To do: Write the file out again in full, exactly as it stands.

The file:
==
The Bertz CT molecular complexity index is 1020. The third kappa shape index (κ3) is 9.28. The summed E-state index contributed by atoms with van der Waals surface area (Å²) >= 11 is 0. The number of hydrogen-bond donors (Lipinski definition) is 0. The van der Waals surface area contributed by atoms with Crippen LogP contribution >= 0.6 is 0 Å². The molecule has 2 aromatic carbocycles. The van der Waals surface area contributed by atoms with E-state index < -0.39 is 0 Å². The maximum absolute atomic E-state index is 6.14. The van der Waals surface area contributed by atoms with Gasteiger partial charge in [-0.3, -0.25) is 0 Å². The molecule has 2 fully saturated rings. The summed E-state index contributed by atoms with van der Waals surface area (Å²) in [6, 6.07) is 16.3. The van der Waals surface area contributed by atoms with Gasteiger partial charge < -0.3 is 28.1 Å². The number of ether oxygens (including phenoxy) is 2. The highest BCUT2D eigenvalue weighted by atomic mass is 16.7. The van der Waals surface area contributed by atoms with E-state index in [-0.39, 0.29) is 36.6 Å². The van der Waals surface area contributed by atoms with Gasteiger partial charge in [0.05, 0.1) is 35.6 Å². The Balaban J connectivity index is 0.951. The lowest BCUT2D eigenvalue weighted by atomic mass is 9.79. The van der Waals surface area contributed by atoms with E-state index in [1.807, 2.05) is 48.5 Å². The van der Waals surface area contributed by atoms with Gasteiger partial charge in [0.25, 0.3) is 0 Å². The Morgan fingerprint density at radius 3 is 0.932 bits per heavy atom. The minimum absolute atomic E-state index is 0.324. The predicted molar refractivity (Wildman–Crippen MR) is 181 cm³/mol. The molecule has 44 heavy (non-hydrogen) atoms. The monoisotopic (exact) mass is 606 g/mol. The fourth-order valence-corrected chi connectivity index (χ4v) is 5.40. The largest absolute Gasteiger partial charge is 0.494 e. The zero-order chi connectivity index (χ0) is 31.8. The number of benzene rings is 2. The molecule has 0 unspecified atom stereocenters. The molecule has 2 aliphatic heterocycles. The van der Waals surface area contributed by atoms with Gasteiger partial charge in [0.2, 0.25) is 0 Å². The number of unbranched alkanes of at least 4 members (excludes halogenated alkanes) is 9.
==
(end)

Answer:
The Bertz CT molecular complexity index is 1020. The third kappa shape index (κ3) is 9.28. The summed E-state index contributed by atoms with van der Waals surface area (Å²) >= 11 is 0. The number of hydrogen-bond donors (Lipinski definition) is 0. The van der Waals surface area contributed by atoms with Crippen LogP contribution >= 0.6 is 0 Å². The molecule has 2 aromatic carbocycles. The van der Waals surface area contributed by atoms with E-state index < -0.39 is 0 Å². The maximum absolute atomic E-state index is 6.14. The van der Waals surface area contributed by atoms with Gasteiger partial charge in [-0.3, -0.25) is 0 Å². The molecule has 2 fully saturated rings. The summed E-state index contributed by atoms with van der Waals surface area (Å²) in [6, 6.07) is 16.3. The van der Waals surface area contributed by atoms with Gasteiger partial charge < -0.3 is 28.1 Å². The number of ether oxygens (including phenoxy) is 2. The highest BCUT2D eigenvalue weighted by atomic mass is 16.7. The van der Waals surface area contributed by atoms with E-state index in [-0.39, 0.29) is 36.6 Å². The van der Waals surface area contributed by atoms with Gasteiger partial charge in [0.05, 0.1) is 35.6 Å². The Balaban J connectivity index is 0.951. The lowest BCUT2D eigenvalue weighted by atomic mass is 9.79. The van der Waals surface area contributed by atoms with E-state index in [1.807, 2.05) is 48.5 Å². The van der Waals surface area contributed by atoms with Gasteiger partial charge in [0.25, 0.3) is 0 Å². The Morgan fingerprint density at radius 3 is 0.932 bits per heavy atom. The minimum absolute atomic E-state index is 0.324. The predicted molar refractivity (Wildman–Crippen MR) is 181 cm³/mol. The molecule has 44 heavy (non-hydrogen) atoms. The monoisotopic (exact) mass is 606 g/mol. The fourth-order valence-corrected chi connectivity index (χ4v) is 5.40. The largest absolute Gasteiger partial charge is 0.494 e. The zero-order chi connectivity index (χ0) is 31.8. The number of benzene rings is 2. The molecule has 0 unspecified atom stereocenters. The molecule has 2 aliphatic heterocycles. The van der Waals surface area contributed by atoms with Gasteiger partial charge in [0.2, 0.25) is 0 Å². The number of unbranched alkanes of at least 4 members (excludes halogenated alkanes) is 9.